Tuesday 13th February, 2018 – Hibiscus, Derngate Theatre, Northampton
It being Lynne’s birthday (and a significant birthday at that) we would normally have celebrated at The Vine House but they were closed while Julie, one half of the couple who own the place, was having a knee replacement operation. We needed an alternative venue and we needed it fast! A bit of digging around suggested that the closest fine dining option we might find was in Northampton. Well, you could have knocked me down with the proverbial feather at that suggestion. Northampton may be many things, but what it’s really not is a fine dining destination. With a certain amount of trepidation I booked a table at Hibiscus, having been somewhat assuaged by the online menu, though not by some of the TripAdvisor reviews. However, I’ve always regarded TripAdvisor with a healthy degree of scepticism, given that you have no idea whether “reviewers” have an axe to grind or not. Additionally, we’d tried one of the current chef’s previous ventures and had not been convinced, as the restaurant in question seemed to be having something of an identity crisis. It’s local to us (walking distance) and that experience put us off so badly we didn’t go back.
We set off early, because one thing I do know about Northampton is that the one way system seems to exist in some sort of alternative reality, and that the way you get somewhere one week won’t be there when you try it again. Parked in the nearest carpark we found our way in to the Royal and Derngate Theatre which has undergone quite a lot of renovation over recent years and now contains a new bar and, above it, in a room done out in grey and silver, the restaurant.
We were taken to our table, as there doesn’t seem to be a bar area upstairs, and as it was Lynne’s birthday, and they were aware of this, we were offered a complimentary glass of prosecco each, with half a fresh strawberry in it.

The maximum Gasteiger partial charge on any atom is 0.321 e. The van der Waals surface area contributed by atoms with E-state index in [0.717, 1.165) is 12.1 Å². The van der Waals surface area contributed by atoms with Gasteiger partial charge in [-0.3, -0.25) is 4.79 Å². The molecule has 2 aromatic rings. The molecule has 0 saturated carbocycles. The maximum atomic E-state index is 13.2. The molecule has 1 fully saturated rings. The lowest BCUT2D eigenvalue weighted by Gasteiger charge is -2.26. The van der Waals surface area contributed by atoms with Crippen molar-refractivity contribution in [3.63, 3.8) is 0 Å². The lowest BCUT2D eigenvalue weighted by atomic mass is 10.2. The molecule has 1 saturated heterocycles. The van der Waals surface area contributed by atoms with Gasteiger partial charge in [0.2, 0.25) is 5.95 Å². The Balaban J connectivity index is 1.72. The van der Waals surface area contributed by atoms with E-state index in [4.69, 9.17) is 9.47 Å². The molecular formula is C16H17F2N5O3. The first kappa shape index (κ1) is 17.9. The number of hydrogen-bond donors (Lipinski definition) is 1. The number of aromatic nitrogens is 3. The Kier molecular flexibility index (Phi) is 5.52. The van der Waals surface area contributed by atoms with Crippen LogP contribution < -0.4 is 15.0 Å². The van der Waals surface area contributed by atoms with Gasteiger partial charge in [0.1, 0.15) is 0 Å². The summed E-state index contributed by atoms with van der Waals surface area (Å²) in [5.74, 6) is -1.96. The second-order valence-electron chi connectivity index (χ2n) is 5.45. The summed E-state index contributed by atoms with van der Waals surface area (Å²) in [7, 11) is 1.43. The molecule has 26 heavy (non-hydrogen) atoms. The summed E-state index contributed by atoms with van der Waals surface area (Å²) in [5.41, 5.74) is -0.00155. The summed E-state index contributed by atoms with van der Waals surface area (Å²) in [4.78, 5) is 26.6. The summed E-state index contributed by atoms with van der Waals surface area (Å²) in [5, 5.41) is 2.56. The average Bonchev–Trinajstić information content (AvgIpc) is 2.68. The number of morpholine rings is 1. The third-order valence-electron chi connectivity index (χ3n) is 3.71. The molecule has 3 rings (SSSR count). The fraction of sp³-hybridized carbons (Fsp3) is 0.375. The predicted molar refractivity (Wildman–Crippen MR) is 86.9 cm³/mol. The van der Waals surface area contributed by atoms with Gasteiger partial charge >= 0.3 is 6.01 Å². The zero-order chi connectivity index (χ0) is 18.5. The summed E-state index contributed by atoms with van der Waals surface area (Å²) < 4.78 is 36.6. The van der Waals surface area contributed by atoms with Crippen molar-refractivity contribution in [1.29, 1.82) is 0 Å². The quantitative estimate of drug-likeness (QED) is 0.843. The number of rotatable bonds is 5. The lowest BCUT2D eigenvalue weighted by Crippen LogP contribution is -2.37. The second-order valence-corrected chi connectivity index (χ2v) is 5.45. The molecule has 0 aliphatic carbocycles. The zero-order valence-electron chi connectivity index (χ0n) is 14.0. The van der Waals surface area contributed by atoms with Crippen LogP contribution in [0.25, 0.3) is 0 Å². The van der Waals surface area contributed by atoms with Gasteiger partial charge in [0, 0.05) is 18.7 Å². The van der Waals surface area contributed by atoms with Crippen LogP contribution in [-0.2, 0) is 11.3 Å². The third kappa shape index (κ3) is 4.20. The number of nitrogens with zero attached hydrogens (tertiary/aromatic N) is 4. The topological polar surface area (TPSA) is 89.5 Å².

This seemed a good way to start, and we soon had menus to study.
We considered the Taster Menu but then decided that we would just go with two starters that we’d share, and two mains and, if we could, a dessert each as well. Meanwhile, the very young, very sweet waitress brought the bread and butter. The butter had possibly been whipped, though she didn’t tell us that, and the bread looked decent enough though nothing especially special. It tasted fine, but whether it constituted fine dining, I wasn’t wholly convinced.
The wine list was conservative, playing it very safe I thought, with prices much lower than you would expect from a fine dining establishment. I can see their point. They’ve not been open long, and this is Northampton we’re talking about after all. If the prices go too high, then they’ll soon lose custom. As it was, for a Tuesday (and the day before Valentine’s Day) it was around three quarters full.
The amuses bouche arrived and was very interesting, being a beetroot and apple concoction, with a froth of apple and a deep dense earthy beetroot puree hiding underneath it. We were off to a very good start that suggested we were in the hands of a chef who knew what he was doing.
The starters came after a decent pause, while we drank a Provencal rose, and speculated on the room we were in. There was a fire-place with scenes from Arthurian legend on it, and we did wonder if the room had always been in the theatre, but had been freshly renovated. The Royal part of the Theatre has been in existence since 1884, and so it could be a part of the original building. Anyway, we turned our attention from the decor to food once more.